This article forms part of the LGA's Re-thinking local think piece series.
The LGA, like many others, was blindsided by the surprise announcement of the dismantling of PHE in the middle of a global pandemic.
One of the most distressing aspects of the announcement was the way in which thousands of PHE staff heard about their fate via the media. Staff working on the frontline, protecting us all from the devastating impact of covid19, expect and deserve better.
The timing and rationale for this move are a significant concern for the sector at a time when we need absolute stability, clarity and consistency in our public health services. The decision is not without its risks. The last six months have been extremely challenging and working effectively with PHE has been absolutely mission critical for local government.
There will be time to reflect on how national government and its agencies responded to the pandemic, but for now our focus must remain firmly on how best to prevent and manage a possible second wave in the weeks and months to come. What matters now is ensuring that the new National Institute for Health Protection (NIHP) works, and it will have to prove itself at lightning speed.
Local government needs answers from the government, and quickly, about what the short, medium and long-term future holds for public health - in particular, how the whole ‘public health system’ will be structured and work in future.
The establishment of PHE and the transfer of public health into local government were born out of the Health and Social Care Act 2012.
We have a vested interest in making sure that the public health system in England is match ready for whatever comes its way.
The transfer of public health from the NHS to local government remains one of the most significant extensions of its powers and duties in a generation. It continues to represent a unique opportunity to change the focus from treating sickness to actively promoting health and wellbeing.
The rationale for a local government lead is unchanged: that the greatest impacts on health are in the circumstances in which we live, employment, education, environment and impact of socio-economic inequalities. Local government can certainly have more of an impact on these factors than the NHS.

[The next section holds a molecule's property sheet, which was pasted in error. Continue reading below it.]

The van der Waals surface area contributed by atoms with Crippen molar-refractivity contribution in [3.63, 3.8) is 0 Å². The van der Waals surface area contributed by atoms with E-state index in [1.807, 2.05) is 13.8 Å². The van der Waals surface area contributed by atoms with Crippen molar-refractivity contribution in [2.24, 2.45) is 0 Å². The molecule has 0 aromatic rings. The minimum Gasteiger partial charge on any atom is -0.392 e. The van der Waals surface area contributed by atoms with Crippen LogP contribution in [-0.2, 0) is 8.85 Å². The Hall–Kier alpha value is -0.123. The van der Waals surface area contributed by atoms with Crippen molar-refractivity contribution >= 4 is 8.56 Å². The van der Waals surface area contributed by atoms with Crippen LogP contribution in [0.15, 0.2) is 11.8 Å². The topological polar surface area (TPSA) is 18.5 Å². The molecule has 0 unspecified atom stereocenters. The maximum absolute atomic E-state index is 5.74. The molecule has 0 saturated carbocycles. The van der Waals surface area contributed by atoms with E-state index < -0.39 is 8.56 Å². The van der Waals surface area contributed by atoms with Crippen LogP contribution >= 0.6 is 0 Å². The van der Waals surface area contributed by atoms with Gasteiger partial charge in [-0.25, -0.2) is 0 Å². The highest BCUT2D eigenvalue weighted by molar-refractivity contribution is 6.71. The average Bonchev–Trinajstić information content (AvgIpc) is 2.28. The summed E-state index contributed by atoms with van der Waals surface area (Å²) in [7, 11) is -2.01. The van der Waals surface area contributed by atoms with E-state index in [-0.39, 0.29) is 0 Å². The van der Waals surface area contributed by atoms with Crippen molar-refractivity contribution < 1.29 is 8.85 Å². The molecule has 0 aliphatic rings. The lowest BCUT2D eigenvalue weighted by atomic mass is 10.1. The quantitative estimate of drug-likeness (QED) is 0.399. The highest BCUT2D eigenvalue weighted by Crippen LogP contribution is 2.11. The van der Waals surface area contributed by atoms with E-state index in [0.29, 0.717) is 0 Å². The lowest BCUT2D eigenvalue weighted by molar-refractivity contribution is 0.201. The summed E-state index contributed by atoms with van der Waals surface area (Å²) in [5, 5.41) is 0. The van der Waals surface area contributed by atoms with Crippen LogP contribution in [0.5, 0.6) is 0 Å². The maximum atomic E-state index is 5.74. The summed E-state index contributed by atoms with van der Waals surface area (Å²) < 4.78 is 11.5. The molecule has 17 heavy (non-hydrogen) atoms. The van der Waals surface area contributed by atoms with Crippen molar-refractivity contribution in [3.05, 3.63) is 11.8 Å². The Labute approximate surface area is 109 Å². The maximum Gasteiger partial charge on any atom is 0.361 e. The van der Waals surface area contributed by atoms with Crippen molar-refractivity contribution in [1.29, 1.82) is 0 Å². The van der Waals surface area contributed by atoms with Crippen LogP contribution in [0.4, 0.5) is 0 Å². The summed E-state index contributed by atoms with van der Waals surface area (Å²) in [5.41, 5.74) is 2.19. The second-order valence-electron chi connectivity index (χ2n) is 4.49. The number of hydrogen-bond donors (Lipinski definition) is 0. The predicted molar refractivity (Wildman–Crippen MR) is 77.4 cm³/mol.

Bringing public health back into local government was never a ‘drag and drop’ exercise. It was, and continues to be, about building a new and enhanced, locally led, 21st century public health service, where innovation is fostered and promoted, supported by the expertise of professionals and key partners.
It is worth reminding ourselves, that before the transfer of responsibility to local government, public health was not in the best of health. There was too much reliance on top-down targets that limited local initiative.
Too many different organisations with a public health remit confused rather than clarified core messages. It became clear very quickly to those of us working in local government that public health services would have benefited from greater scrutiny by commissioners, an injection of local accountability and a relentless drive to offer better value for money to the taxpayer.
Councils and councillors all over the country have shown real leadership during this crisis and what can be achieved when responses are rooted in the local community. Despite funding pressures, councils have created new services, pulled partners together and instinctively protected the most vulnerable. These same leaders must now play a part in the design of a new public health system, a system that not only protects us but reduces health inequalities, and whose core purpose is to improve the health of the public. The LGA will be working to amplify these voices and messages in the coming months.